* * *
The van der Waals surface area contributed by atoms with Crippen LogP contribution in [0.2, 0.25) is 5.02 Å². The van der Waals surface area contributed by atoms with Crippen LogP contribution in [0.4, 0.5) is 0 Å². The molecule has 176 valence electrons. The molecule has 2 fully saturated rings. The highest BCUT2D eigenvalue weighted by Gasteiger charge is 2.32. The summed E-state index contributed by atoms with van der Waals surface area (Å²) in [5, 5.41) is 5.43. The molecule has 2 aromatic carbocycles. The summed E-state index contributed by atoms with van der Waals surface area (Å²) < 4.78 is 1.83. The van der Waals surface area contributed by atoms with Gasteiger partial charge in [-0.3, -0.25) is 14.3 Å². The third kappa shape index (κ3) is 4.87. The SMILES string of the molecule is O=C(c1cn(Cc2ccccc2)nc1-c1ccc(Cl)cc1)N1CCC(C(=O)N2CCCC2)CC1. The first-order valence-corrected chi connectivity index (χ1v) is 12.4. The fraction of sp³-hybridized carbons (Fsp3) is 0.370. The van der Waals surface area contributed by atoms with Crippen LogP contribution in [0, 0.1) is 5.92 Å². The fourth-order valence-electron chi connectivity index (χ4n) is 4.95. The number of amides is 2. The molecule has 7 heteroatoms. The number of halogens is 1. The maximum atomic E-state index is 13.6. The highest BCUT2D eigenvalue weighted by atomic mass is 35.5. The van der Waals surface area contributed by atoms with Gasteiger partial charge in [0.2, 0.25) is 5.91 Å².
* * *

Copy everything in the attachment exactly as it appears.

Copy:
The van der Waals surface area contributed by atoms with Crippen LogP contribution in [0.2, 0.25) is 5.02 Å². The van der Waals surface area contributed by atoms with Crippen LogP contribution in [0.4, 0.5) is 0 Å². The molecule has 176 valence electrons. The molecule has 2 fully saturated rings. The highest BCUT2D eigenvalue weighted by Gasteiger charge is 2.32. The summed E-state index contributed by atoms with van der Waals surface area (Å²) in [5, 5.41) is 5.43. The molecule has 2 aromatic carbocycles. The summed E-state index contributed by atoms with van der Waals surface area (Å²) < 4.78 is 1.83. The van der Waals surface area contributed by atoms with Gasteiger partial charge in [-0.3, -0.25) is 14.3 Å². The third kappa shape index (κ3) is 4.87. The SMILES string of the molecule is O=C(c1cn(Cc2ccccc2)nc1-c1ccc(Cl)cc1)N1CCC(C(=O)N2CCCC2)CC1. The first-order valence-corrected chi connectivity index (χ1v) is 12.4. The fraction of sp³-hybridized carbons (Fsp3) is 0.370. The van der Waals surface area contributed by atoms with Crippen LogP contribution in [0, 0.1) is 5.92 Å². The fourth-order valence-electron chi connectivity index (χ4n) is 4.95. The number of amides is 2. The molecule has 7 heteroatoms. The number of halogens is 1. The maximum atomic E-state index is 13.6. The highest BCUT2D eigenvalue weighted by atomic mass is 35.5. The van der Waals surface area contributed by atoms with Gasteiger partial charge in [0.2, 0.25) is 5.91 Å².